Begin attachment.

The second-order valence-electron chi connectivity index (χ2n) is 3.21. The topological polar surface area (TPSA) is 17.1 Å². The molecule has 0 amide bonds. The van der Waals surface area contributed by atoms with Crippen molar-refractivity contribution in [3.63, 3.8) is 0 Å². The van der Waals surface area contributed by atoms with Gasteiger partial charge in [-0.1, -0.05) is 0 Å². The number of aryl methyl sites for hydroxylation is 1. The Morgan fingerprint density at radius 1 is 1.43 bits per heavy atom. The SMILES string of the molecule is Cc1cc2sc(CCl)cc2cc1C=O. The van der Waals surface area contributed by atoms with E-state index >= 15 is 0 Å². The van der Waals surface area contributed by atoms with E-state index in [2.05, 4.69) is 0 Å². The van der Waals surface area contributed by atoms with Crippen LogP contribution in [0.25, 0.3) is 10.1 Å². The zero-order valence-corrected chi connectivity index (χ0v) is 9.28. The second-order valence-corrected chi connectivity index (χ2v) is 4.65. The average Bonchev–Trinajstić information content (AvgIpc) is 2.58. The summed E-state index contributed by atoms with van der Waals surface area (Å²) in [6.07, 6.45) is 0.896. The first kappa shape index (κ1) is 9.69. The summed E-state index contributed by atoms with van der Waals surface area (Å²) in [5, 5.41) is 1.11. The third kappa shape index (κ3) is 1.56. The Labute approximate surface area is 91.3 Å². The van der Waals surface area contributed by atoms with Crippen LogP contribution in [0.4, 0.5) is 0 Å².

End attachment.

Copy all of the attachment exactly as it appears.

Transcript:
The second-order valence-electron chi connectivity index (χ2n) is 3.21. The topological polar surface area (TPSA) is 17.1 Å². The molecule has 0 amide bonds. The van der Waals surface area contributed by atoms with Crippen molar-refractivity contribution in [3.63, 3.8) is 0 Å². The van der Waals surface area contributed by atoms with Gasteiger partial charge in [-0.1, -0.05) is 0 Å². The number of aryl methyl sites for hydroxylation is 1. The Morgan fingerprint density at radius 1 is 1.43 bits per heavy atom. The SMILES string of the molecule is Cc1cc2sc(CCl)cc2cc1C=O. The van der Waals surface area contributed by atoms with E-state index >= 15 is 0 Å². The van der Waals surface area contributed by atoms with E-state index in [2.05, 4.69) is 0 Å². The van der Waals surface area contributed by atoms with Crippen LogP contribution in [0.25, 0.3) is 10.1 Å². The zero-order valence-corrected chi connectivity index (χ0v) is 9.28. The second-order valence-corrected chi connectivity index (χ2v) is 4.65. The average Bonchev–Trinajstić information content (AvgIpc) is 2.58. The summed E-state index contributed by atoms with van der Waals surface area (Å²) in [6.07, 6.45) is 0.896. The first kappa shape index (κ1) is 9.69. The summed E-state index contributed by atoms with van der Waals surface area (Å²) in [5, 5.41) is 1.11. The third kappa shape index (κ3) is 1.56. The Labute approximate surface area is 91.3 Å². The van der Waals surface area contributed by atoms with Crippen LogP contribution in [0.4, 0.5) is 0 Å².